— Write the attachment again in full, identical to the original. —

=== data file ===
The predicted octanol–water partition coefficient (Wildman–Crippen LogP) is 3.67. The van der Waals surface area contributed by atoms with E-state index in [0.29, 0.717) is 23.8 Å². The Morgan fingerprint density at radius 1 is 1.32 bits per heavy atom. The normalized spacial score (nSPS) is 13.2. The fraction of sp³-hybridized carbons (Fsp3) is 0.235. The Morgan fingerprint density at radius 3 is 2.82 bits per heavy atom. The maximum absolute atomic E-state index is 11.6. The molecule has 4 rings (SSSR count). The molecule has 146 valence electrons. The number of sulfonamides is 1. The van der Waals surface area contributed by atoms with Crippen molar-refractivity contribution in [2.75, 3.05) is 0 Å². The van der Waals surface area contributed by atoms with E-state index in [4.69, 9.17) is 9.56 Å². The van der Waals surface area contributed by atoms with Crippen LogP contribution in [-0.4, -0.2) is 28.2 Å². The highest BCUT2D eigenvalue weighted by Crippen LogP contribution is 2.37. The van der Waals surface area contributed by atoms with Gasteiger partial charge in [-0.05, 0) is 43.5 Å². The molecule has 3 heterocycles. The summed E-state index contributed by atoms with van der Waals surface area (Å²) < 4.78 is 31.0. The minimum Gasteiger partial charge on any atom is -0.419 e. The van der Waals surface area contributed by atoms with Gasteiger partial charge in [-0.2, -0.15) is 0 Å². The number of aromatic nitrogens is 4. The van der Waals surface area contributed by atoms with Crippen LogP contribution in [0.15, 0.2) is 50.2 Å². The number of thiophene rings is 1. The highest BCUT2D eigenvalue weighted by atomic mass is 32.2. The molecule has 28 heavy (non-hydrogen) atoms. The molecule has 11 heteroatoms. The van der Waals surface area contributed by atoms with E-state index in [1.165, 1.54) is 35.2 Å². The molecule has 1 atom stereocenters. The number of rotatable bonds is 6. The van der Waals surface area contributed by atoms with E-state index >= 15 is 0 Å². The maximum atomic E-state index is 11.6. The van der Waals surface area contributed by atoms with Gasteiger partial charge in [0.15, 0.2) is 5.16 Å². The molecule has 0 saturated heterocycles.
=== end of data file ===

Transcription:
The predicted octanol–water partition coefficient (Wildman–Crippen LogP) is 3.67. The van der Waals surface area contributed by atoms with E-state index in [0.29, 0.717) is 23.8 Å². The Morgan fingerprint density at radius 1 is 1.32 bits per heavy atom. The normalized spacial score (nSPS) is 13.2. The fraction of sp³-hybridized carbons (Fsp3) is 0.235. The Morgan fingerprint density at radius 3 is 2.82 bits per heavy atom. The maximum absolute atomic E-state index is 11.6. The molecule has 4 rings (SSSR count). The molecule has 146 valence electrons. The number of sulfonamides is 1. The van der Waals surface area contributed by atoms with Crippen molar-refractivity contribution in [2.75, 3.05) is 0 Å². The van der Waals surface area contributed by atoms with E-state index in [4.69, 9.17) is 9.56 Å². The van der Waals surface area contributed by atoms with Crippen LogP contribution in [-0.4, -0.2) is 28.2 Å². The highest BCUT2D eigenvalue weighted by Crippen LogP contribution is 2.37. The van der Waals surface area contributed by atoms with Gasteiger partial charge in [-0.05, 0) is 43.5 Å². The molecule has 3 heterocycles. The summed E-state index contributed by atoms with van der Waals surface area (Å²) < 4.78 is 31.0. The minimum Gasteiger partial charge on any atom is -0.419 e. The van der Waals surface area contributed by atoms with Gasteiger partial charge in [-0.2, -0.15) is 0 Å². The number of aromatic nitrogens is 4. The van der Waals surface area contributed by atoms with Crippen LogP contribution in [0.15, 0.2) is 50.2 Å². The number of thiophene rings is 1. The highest BCUT2D eigenvalue weighted by atomic mass is 32.2. The molecule has 28 heavy (non-hydrogen) atoms. The molecule has 11 heteroatoms. The van der Waals surface area contributed by atoms with E-state index in [1.165, 1.54) is 35.2 Å². The molecule has 1 atom stereocenters. The number of rotatable bonds is 6. The van der Waals surface area contributed by atoms with E-state index >= 15 is 0 Å². The maximum atomic E-state index is 11.6. The van der Waals surface area contributed by atoms with Gasteiger partial charge in [0.15, 0.2) is 5.16 Å². The molecule has 0 saturated heterocycles.